There you have it. Sometimes it simply pays to whack it.

Comfort food helps ease the sting of rejection

I’m feeling a little piled on lately when it comes to rejection. I batted 1.000 at the end of this week – a rejection notice each on Wednesday, Thursday and Friday.

I’m not sure if it would have been any better if they had all arrived on the same day or if they had come on Monday, Wednesday and Friday or if one of the notices had arrived today, Saturday.

I might have taken it hard – at least, harder than I am anyway – if I had not already moved all three of those jobs into my “REJECTION” folder on my laptop. I give jobs – or, rather, the agencies, organizations or businesses posting a job opening – about one month or so after applying for the job before pretty much giving up on that job. If I don’t hear back from them, I then move the job from “PENDING” to “REJECTION.” It had been a month or longer for all three without hearing anything. Nothing. Nada. Zip. Bubkes.

Note to human resources officials: Let job seekers know if you receive applications and resume packets, and give them a reasonable timeframe in which the hiring process will be carried out. That is especially true when the economy and jobs outlook is so tenuous, as it is now. It borders on cruel and unusual behavior to not contact people who are so very desperate.

I know, I know, I know, some openings draw many applicants. One of the rejection notices I received this week noted that the agency had received about 400 resumes for one opening. But some online or email application processes include an automatic reply that applications or resumes have been received. Including a mention in the email of a hiring process timeframe seems a reasonable request.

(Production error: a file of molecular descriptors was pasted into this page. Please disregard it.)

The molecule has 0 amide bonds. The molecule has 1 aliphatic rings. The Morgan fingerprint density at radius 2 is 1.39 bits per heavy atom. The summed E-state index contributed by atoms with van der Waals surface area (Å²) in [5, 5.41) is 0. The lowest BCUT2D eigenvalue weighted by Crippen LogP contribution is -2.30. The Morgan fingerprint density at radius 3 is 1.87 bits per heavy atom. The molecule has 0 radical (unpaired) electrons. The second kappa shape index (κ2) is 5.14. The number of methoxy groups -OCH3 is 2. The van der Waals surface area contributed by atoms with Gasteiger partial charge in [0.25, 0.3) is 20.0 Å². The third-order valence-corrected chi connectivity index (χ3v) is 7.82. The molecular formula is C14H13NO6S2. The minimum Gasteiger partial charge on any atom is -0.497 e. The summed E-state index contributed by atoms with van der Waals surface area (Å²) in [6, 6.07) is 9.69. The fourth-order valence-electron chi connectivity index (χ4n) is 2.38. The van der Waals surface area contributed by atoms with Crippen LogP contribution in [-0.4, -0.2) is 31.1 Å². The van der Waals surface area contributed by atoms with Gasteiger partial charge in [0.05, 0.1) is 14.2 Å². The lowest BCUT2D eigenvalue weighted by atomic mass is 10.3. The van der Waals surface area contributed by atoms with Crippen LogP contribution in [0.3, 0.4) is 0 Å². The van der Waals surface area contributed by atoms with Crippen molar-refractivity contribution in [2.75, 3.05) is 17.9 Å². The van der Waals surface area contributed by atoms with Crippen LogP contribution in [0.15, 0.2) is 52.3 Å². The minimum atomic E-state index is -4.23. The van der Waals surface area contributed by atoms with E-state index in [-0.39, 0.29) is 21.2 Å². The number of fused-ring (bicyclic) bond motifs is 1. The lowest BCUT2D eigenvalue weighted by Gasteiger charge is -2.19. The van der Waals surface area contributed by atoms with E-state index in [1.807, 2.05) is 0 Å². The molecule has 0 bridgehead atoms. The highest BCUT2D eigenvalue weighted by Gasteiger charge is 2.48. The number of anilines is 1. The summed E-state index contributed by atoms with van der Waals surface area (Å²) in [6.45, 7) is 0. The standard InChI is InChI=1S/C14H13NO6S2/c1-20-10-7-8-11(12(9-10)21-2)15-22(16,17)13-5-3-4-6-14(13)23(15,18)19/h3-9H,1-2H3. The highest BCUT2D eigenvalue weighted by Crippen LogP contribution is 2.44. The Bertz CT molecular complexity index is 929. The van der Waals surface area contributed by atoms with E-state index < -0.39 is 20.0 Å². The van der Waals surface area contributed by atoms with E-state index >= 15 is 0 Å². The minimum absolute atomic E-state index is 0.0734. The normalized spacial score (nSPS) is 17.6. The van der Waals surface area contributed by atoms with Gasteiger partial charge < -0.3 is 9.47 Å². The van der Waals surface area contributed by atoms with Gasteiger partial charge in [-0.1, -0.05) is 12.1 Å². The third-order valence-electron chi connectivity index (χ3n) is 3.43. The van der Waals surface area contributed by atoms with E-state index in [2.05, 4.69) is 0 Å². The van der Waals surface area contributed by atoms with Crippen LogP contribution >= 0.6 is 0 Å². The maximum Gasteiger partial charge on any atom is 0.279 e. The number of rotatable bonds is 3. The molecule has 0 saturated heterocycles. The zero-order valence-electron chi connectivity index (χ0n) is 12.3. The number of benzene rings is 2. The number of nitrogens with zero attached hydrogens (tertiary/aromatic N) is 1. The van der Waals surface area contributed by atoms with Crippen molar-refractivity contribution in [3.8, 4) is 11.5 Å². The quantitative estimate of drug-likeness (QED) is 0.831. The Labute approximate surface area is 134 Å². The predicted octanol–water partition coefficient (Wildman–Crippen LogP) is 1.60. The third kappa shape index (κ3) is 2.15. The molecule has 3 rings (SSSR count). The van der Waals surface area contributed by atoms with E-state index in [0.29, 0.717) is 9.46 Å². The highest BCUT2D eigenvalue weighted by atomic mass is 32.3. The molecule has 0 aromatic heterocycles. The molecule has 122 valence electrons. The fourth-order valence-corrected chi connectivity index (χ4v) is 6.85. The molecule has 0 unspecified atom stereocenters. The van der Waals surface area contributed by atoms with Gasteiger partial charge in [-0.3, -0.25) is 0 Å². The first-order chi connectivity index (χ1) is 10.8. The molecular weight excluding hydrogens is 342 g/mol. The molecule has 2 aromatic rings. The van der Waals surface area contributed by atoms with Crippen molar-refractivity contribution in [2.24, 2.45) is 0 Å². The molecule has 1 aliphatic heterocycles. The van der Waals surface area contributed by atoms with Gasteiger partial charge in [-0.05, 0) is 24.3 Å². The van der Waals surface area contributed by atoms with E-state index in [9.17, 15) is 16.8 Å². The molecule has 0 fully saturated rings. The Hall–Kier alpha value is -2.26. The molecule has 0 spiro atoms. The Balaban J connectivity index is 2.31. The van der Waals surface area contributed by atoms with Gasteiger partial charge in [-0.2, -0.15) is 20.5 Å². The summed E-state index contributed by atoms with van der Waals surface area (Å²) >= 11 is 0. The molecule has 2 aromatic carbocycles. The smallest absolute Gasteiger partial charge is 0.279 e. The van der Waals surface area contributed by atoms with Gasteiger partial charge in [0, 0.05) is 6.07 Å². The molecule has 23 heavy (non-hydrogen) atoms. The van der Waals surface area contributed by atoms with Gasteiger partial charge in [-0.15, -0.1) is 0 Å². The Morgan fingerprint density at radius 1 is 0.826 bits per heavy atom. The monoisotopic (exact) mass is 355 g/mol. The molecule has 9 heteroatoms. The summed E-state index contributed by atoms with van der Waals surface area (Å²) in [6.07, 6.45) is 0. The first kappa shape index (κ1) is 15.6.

To be fair to the three organizations that rejected me last week, others did not even bother to acknowledge receipt of applications and resume packets. Nothing. Nada. Zip. Bubkes.

Listen, we jobseekers knows that you receive hundreds of applications and resume packets – we know, because we are the ones sending out hundreds of resume packets. We’re not asking for false hope, we’re just asking to be given word within a reasonable time whether we can expect to hear about our chances.

Note to human resources officials: I know there must be a reason – low-balling applicants seems the only reason, but there may be real reasons – for not including the salary range on job notices. But including such information helps a jobseeker sort through the openings he or she plans to apply for, thus eliminating for some potential employers a bit of the flood of applications and resumes for certain jobs.

Jobseekers’ time is valuable, too. It is incredibly demoralizing to go through the process of writing a cover letter, individualizing resumes and arranging references for a job opening only to find out midway or later in the process that the salary range cannot support a jobseekers’ cost of living.

I’m not talking extras, just the cost of living. In the past year I have applied for several jobs for which I later learned the accompanying salary would not or would barely cover just basic expenses, let alone health insurance or investment in retirement accounts.

OK, enough of the mini-rant on the job search. I remain optimistic that I will find a job, but not as optimistic as I once was. I am concerned before I find a job I will be forced into to find training for a career change. Which might not be a bad thing.

Oh, how did I handle the rejection? I made myself a very nice, hearty meal that turned around my attitude so I felt considerably – quite considerably – less rejected.